Setting up your own sticker business may seem complicated, but with a little bit of procedural knowledge and some convenient online tools, it’s really not that hard.
Stickers are a great product for a first-time business owner as they present very few complications – they’re easy to produce, easy to ship, and it’s easy to create and offer new products frequently. Unless you went to business school, the most difficult part is often following the proper procedures to set up and register your new business legitimately.
It can seem complex, but I went through this whole process when I started my own business, so let me walk you through the 9 steps I used to get my shop up and running!
9 Steps to Start a Sticker Business
Whether you want to produce your own stickers or you're looking to source them and resell, here are my key steps that will help you out on this journey.
1. Choose Your Product
You know you want to sell stickers, but what kind? There are two main things to consider when choosing your stickers: the method of printing and the material you print on. Three popular choices of material are:
- Paper stickers
- Vinyl stickers
- Polyester stickers
Paper is the cheapest of the three, but also the least durable, while vinyl and polyester have shiny finishes that are water and oil-resistant. Offering stickers in a range of materials is a great idea, but I suggest choosing one material to start with and expanding later on once you establish your business.
In terms of printing options, you can use inkjet printing, sublimation printing, other types of digital printing, or traditional screen printing. It’s helpful to research each option so you can decide which best suits the look and durability you want to achieve and which fits into your budget.
2. Consider Production Options
Once you know what you want to sell, the next step is to decide how to produce your stickers. You can either make them yourself or outsource the work to a sticker printing company.
To choose the right method for you, consider the size of the operation you want to set up, and what kind of budget you can spare for equipment.
If you’re aiming to start a small business and you already have some sticker printing equipment, taking care of the production yourself might be a great option. With this option, you need to find a good supplier for the materials you require.
However, if you’re hoping to ship a large amount of product and don’t have any equipment on hand, outsourcing might be a more efficient and sustainable approach than investing in equipment. There are many outsourcing companies you can choose from and plenty of different services offered, so you’re likely to find exactly what you need.
3. Choose a Shipping System
When you send an order to a customer, someone has to pay for the shipping. The four most common strategies are:
- The customer pays for shipping
- You offer free shipping and pay for it yourself
- You offer free shipping by raising product prices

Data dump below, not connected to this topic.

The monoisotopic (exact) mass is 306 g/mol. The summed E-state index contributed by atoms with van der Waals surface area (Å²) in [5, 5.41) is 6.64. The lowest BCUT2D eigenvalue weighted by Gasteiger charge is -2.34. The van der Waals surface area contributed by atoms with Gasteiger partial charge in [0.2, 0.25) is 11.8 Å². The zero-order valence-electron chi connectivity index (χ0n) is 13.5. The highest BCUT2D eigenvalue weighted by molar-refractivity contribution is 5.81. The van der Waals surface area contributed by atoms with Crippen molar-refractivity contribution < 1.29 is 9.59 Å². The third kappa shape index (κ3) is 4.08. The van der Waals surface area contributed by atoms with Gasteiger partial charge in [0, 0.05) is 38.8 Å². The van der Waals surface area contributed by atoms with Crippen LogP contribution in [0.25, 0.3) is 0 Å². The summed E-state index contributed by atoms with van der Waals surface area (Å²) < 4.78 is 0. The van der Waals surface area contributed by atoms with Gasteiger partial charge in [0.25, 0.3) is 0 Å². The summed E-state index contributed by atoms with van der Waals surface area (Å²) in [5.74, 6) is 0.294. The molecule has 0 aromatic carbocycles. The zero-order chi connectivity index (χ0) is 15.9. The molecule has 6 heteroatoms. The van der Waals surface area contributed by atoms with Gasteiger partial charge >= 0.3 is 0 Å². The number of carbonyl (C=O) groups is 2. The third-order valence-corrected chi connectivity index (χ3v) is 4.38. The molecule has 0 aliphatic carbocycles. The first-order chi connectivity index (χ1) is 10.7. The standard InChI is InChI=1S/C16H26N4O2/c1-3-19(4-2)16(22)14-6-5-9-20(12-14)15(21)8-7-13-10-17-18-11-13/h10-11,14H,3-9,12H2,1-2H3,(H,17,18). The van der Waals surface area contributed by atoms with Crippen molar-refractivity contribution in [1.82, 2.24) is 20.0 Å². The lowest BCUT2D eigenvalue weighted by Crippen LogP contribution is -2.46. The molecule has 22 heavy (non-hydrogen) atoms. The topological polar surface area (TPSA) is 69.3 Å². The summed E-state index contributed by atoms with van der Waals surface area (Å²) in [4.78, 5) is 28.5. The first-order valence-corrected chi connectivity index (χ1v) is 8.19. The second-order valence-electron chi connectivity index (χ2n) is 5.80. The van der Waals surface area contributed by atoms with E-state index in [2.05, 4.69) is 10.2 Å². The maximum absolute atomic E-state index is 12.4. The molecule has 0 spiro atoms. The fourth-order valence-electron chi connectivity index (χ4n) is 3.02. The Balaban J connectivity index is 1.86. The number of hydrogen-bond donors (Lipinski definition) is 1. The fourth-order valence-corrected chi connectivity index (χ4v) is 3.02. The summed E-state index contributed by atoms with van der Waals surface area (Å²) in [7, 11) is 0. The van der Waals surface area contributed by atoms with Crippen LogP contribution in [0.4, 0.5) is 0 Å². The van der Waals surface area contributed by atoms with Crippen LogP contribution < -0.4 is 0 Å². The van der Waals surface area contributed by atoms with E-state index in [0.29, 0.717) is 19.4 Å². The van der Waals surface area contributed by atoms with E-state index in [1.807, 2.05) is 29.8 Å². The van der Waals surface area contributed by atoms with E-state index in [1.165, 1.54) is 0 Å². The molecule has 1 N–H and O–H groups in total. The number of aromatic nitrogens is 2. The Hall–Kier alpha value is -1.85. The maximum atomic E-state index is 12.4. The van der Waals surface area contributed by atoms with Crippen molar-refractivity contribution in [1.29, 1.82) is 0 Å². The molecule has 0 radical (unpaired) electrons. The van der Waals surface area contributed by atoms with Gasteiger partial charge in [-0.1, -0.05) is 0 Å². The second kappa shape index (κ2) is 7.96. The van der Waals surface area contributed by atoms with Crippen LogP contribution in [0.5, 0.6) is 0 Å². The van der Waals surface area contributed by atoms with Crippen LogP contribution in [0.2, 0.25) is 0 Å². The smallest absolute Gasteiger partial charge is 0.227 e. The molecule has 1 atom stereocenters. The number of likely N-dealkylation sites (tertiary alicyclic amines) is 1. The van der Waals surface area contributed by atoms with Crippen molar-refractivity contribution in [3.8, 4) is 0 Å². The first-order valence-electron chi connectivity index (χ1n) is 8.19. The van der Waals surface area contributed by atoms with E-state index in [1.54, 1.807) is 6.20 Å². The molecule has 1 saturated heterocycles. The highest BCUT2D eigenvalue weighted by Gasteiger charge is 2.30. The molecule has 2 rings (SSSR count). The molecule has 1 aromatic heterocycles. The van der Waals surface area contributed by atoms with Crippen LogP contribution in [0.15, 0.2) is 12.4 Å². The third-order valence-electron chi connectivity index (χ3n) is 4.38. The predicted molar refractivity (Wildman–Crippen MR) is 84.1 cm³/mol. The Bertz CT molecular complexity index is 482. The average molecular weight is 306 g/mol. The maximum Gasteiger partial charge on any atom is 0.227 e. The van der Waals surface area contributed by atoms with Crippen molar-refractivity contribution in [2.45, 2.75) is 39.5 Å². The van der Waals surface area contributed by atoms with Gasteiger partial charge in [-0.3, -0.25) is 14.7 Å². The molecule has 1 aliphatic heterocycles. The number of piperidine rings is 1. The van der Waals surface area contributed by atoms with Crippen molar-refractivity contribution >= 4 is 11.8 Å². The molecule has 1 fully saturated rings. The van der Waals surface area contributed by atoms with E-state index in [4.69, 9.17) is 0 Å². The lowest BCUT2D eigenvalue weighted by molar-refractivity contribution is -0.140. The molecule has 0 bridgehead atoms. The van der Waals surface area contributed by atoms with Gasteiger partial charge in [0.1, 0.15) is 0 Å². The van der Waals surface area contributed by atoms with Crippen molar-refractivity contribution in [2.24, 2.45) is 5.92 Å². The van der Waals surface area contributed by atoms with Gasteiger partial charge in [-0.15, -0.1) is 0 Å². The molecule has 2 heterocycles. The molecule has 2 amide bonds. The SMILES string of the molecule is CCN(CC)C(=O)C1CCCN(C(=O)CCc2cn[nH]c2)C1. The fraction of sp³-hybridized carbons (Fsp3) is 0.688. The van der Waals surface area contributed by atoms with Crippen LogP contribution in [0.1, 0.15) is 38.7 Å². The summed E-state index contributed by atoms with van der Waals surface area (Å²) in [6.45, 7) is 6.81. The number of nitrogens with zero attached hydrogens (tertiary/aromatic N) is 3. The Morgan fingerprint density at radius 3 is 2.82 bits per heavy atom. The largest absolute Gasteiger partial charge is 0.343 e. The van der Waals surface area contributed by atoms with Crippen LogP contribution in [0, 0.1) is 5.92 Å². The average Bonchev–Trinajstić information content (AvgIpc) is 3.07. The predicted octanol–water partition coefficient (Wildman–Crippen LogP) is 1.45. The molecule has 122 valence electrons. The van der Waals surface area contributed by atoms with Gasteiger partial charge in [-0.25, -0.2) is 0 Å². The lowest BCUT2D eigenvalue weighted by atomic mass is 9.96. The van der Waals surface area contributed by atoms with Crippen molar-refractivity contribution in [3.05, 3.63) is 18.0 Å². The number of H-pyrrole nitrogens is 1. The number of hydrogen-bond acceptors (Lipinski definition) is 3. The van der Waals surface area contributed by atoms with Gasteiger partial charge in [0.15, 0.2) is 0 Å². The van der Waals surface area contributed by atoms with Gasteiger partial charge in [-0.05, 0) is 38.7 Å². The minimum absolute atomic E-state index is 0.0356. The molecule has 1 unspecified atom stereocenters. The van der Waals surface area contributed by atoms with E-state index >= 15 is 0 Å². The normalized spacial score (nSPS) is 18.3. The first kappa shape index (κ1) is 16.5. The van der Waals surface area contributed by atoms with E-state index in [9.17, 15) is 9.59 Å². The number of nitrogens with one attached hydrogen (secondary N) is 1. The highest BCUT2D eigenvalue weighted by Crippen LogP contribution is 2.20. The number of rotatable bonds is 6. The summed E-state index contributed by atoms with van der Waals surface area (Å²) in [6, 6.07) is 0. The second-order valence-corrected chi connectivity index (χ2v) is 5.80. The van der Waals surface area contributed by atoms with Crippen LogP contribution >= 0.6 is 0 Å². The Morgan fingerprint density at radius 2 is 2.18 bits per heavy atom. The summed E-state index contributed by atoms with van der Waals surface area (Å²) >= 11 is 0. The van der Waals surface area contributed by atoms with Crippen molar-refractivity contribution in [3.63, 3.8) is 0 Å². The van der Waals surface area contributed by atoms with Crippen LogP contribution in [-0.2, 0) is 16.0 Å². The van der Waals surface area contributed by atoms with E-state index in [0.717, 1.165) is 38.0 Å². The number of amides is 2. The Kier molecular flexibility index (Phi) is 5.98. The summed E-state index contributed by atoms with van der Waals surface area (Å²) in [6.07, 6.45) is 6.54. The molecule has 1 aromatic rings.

- You split the cost with the customer by offering a flat rate
If you keep packaging to a minimum, stickers can be easily sent through the mail as letter packs rather than packages, which will reduce the cost significantly.
This may make free shipping a viable option even for a new business, but ultimately, you should make the choice based on your budget and preferences.
4. Identify a Target Audience
Before you start designing stickers, it’s useful to pinpoint your target audience. Who do you want to make stickers for?
You may have multiple groups in mind, but it can be good to start small and focused, and then you can expand your audience and product lines as you gain clientele and profit.
If your initial vision for the business idea didn’t include a specific audience, you can research the current market to see if there’s a gap in demand that you can fill. By scoping out the competition, you can get ideas about how to do things yourself, as well as note down types of products you don’t see a lot of.
5. Create a Business Plan
Now that you’ve solidified some of the key components of your future business, it’s a good time to draw up a business plan. This can help you pitch your business in the future if you decide to seek financial backing, partners, or hire talent.
It can also help you consolidate your ideas and get a better view of the big picture. Planning a business involves juggling a lot of different ideas and possibilities, so there’s always a chance you might overlook something important.
A few basic things to include in your business plan are:
- A general summary of your business idea
- An analysis of your target audience
- Your ideas for a potential marketing campaign
- Members of your team (this can be just you)
- Your financial goals and how you plan to reach them
Your business plan doesn't have to be very thorough if you're starting out small. Remember that you can go back and edit it or update it later on when your business begins to grow.
6. Register Your Business
Registration procedures can be tricky, but for a small business such as an online sticker shop, it often isn’t as complex as you might think.
To save stress and problems later down the line, I strongly recommend doing the work and research to register your business as soon as you’re able. For most small businesses, registration can actually be completed in just a few hours and without great expense.